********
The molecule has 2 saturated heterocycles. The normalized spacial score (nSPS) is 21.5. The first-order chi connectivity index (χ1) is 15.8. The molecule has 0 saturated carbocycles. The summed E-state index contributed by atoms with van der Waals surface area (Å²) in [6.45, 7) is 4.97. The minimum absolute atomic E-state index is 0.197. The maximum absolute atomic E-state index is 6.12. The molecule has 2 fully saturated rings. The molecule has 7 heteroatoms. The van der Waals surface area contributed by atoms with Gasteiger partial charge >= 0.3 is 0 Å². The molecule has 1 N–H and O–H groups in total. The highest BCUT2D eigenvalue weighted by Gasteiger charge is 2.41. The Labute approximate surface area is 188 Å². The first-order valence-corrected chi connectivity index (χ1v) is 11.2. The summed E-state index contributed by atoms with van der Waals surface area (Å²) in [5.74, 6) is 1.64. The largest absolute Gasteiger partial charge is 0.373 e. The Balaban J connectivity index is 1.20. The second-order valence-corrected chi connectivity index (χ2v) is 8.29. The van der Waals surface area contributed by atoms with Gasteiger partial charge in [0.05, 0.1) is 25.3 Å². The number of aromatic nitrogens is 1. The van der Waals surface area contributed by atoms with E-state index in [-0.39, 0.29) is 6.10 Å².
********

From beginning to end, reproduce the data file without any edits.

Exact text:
The molecule has 2 saturated heterocycles. The normalized spacial score (nSPS) is 21.5. The first-order chi connectivity index (χ1) is 15.8. The molecule has 0 saturated carbocycles. The summed E-state index contributed by atoms with van der Waals surface area (Å²) in [6.45, 7) is 4.97. The minimum absolute atomic E-state index is 0.197. The maximum absolute atomic E-state index is 6.12. The molecule has 2 fully saturated rings. The molecule has 7 heteroatoms. The van der Waals surface area contributed by atoms with Gasteiger partial charge >= 0.3 is 0 Å². The molecule has 1 N–H and O–H groups in total. The highest BCUT2D eigenvalue weighted by Gasteiger charge is 2.41. The Labute approximate surface area is 188 Å². The first-order valence-corrected chi connectivity index (χ1v) is 11.2. The summed E-state index contributed by atoms with van der Waals surface area (Å²) in [5.74, 6) is 1.64. The largest absolute Gasteiger partial charge is 0.373 e. The Balaban J connectivity index is 1.20. The second-order valence-corrected chi connectivity index (χ2v) is 8.29. The van der Waals surface area contributed by atoms with Gasteiger partial charge in [0.05, 0.1) is 25.3 Å². The number of aromatic nitrogens is 1. The van der Waals surface area contributed by atoms with E-state index in [-0.39, 0.29) is 6.10 Å².